Southeast Asia Theater
The Philippines' ultra-hardline President Rodrigo Duterte may have finally gone too far. It is all too telling that after his anti-drug crackdown has claimed perhaps 7,000 lives since he took power last June, it is the death of a prominent foreign businessman that has finally prompted him to—perhaps—rein in his murderous police. All those suspected low-level drug users and dealers who were killed? Their lives don't matter, apparently. But after rogue National Police officers abducted and put to death a South Korean shipping company executive, Duterte has finally pledged to disband the controversial anti-drug units.
In his latest outrage, the Philippines' ultra-hardline President Rodrigo Duterte now threatened to actually impose martial law across the country if the drug problem becomes "very virulent." Reuters on Jan. 16 quoted him as saying: "If I wanted to, and it will deteriorate into something really very virulent, I will declare martial law. No one can stop me." In a comment apparently directed at the Supreme Court and Congress, he voiced open defiance of legal norms: "My country transcends everything else, even the limitations."
The Philippines' ultra-hardline President Rodrigo Duterte has openly threatened to kill human rights activists and journalists who report on his draconian anti-drug crackdown. Now it looks like he may be starting to follow through. Press freedom groups in the Philippines are protesting what they say is the first murder of a journalist in the country since Duterte took office in June. On Dec. 19, Larry Que, publisher and chief correspondent for Catadunanes News Now, a local newspaper in Luzon region (apparently with no website), was shot in the head as he was entering his office, in Virac township. The assailants escaped. Que died from his injuries the next morning.
The Philippines' ultra-hardline President Rodrigo Duterte—facing international outrage for his bloody anti-drug crackdown—boasted to a group of business leaders he hosted at the presidential palace in Manila Dec. 12 that he "personally" killed drug suspects when he was mayor of Davao City. Bizarrely, this boast came as he argued that the thousands of victims of his drug war have been killed in legitimate police operations. The quote (apparently cleaned up from his choppy verbatim) is reported in the Philippines Inquirer: "I know because...I used to do it personally. Just to show to the [police officers] that if I can do it, why can't you? ...I go around in Davao [on] a big bike and I would just patrol the streets and looking for trouble. [Sic] I was really looking for an encounter to kill."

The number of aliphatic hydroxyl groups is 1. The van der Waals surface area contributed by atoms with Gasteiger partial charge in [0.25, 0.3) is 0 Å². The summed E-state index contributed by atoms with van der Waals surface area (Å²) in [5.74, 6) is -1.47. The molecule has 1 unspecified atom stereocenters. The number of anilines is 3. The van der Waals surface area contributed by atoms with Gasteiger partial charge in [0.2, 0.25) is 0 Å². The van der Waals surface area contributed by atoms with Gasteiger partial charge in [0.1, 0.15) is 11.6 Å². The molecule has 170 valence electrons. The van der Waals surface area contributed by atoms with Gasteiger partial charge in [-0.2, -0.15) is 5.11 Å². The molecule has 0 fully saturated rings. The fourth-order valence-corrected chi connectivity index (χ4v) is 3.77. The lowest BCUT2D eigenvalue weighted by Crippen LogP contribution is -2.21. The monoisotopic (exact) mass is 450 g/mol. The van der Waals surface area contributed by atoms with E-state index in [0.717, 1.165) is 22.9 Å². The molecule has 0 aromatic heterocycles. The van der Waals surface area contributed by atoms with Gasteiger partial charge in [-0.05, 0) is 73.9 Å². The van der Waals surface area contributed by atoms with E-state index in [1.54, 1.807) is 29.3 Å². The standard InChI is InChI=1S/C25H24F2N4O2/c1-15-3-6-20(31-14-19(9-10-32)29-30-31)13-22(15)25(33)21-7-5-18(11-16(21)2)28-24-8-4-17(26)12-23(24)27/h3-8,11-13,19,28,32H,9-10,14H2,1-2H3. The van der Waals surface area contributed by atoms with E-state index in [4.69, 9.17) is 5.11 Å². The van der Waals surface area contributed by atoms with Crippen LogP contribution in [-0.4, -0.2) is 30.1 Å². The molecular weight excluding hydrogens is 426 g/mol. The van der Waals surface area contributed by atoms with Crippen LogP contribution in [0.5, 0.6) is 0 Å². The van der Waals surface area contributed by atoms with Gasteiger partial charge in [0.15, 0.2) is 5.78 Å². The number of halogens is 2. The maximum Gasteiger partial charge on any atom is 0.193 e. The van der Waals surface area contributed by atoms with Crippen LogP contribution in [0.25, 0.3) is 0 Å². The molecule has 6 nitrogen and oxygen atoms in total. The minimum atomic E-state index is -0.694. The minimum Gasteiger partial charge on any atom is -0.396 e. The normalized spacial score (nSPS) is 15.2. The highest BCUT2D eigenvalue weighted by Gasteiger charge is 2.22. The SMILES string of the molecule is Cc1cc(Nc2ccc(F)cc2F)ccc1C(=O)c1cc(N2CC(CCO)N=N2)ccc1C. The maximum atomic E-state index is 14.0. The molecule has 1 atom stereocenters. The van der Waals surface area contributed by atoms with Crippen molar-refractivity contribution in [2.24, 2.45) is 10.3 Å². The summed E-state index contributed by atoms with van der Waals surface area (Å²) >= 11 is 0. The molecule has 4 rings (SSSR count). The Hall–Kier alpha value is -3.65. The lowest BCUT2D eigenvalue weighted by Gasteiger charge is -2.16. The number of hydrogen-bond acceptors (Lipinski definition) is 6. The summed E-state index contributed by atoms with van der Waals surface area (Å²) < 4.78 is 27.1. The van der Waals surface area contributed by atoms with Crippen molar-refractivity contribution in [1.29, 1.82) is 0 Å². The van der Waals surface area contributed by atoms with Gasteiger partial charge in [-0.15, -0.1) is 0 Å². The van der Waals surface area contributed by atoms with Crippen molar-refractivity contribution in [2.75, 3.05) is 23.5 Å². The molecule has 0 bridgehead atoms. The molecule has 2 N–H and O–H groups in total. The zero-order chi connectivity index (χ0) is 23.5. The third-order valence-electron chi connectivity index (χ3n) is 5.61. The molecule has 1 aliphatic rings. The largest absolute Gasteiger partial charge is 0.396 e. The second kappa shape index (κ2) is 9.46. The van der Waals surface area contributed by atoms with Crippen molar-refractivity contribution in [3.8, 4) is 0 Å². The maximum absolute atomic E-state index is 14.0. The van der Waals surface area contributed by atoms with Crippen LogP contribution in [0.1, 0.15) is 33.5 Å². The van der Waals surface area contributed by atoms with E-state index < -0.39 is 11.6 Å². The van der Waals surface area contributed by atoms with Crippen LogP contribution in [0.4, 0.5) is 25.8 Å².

The Philippines' ultra-hardline President Rodrigo Duterte on Dec. 3 said that US president-elect Donald Trump has endorsed his bloody anti-drug crackdown—which has claimed an estimated 3,000 lives since he took office in June. A statement release by Duterte's office, the president said: "He understood the way we are handling it and I said that there's nothing wrong in protecting a country." He called the conversation "very encouraging, in the sense that I supposed that what he really wanted to say was that we would be the last to interfere in the affairs of your own country... He wishes me well...in my campaign, and said that...we are doing it as a sovereign nation, the right way." The statement added that Trump was "quite sensitive...to our worry about drugs."
Already accused of carrying out 3,000 extrajudicial executions in his anti-drug crackdown since taking office in June, the Philippines' ultra-hardline President Rodrigo Duterte has now threatened to kill human rights activists who have the temerity to complain about it. In a speech at Manila's Malacañang Palace on Nov. 28, Duterte said those who accuse him of ordering the summary execution of drug users and low-level dealers should be blamed if the country's drug problem worsened—and suffer the same fate. Here's the quote, translated from Filipino: "The human rights [activists] said I ordered the killings. I told them 'OK. Let's stop. We'll let them [drug users] multiply so that when it's harvest time, more people will die. I will include you because you are the reason why their numbers swell."
In a blow to rainforest conservation in Sumatra, an Indonesian court on Nov. 29 dismissed a class-action lawsuit seeking to force the Aceh provincial government to protect the threatened Leuser Ecosystem in its land-use plan. The Central Jakarta District Court found that the provincial bylaw permitting mining within the Ecosystem caused no material losses to the plaintiffs—despite the fact that the Ecosystem is protected under national law as a "national strategic area." Five million people rely for clean water on Leuser’s forests, which also protect against natural disasters. Deforestation in Aceh's Tamiang district, for example, caused flash floods that displaced tens of thousands of people in 2006.
According to official John McKissick at the United Nations High Commissioner for Refugees on Nov. 24, members of the Rohingya community have been subjected to numerous atrocities by troops in Burma, including execution, rape, starvation and forced displacement. McKissick said the widespread violence is part of an ongoing effort by the Burmese government to "ethnically cleanse" the Muslim minority group from the country. Speaking to the BBC from the UNHCR headquarters in Cox's Bazar, Bangladesh, McKissick said the latest increase in violence against the Rohingya is in response to the murder of nine border guards in Burma on Oct. 9, which some Burmese politicians have blamed on a Rohingya militant group.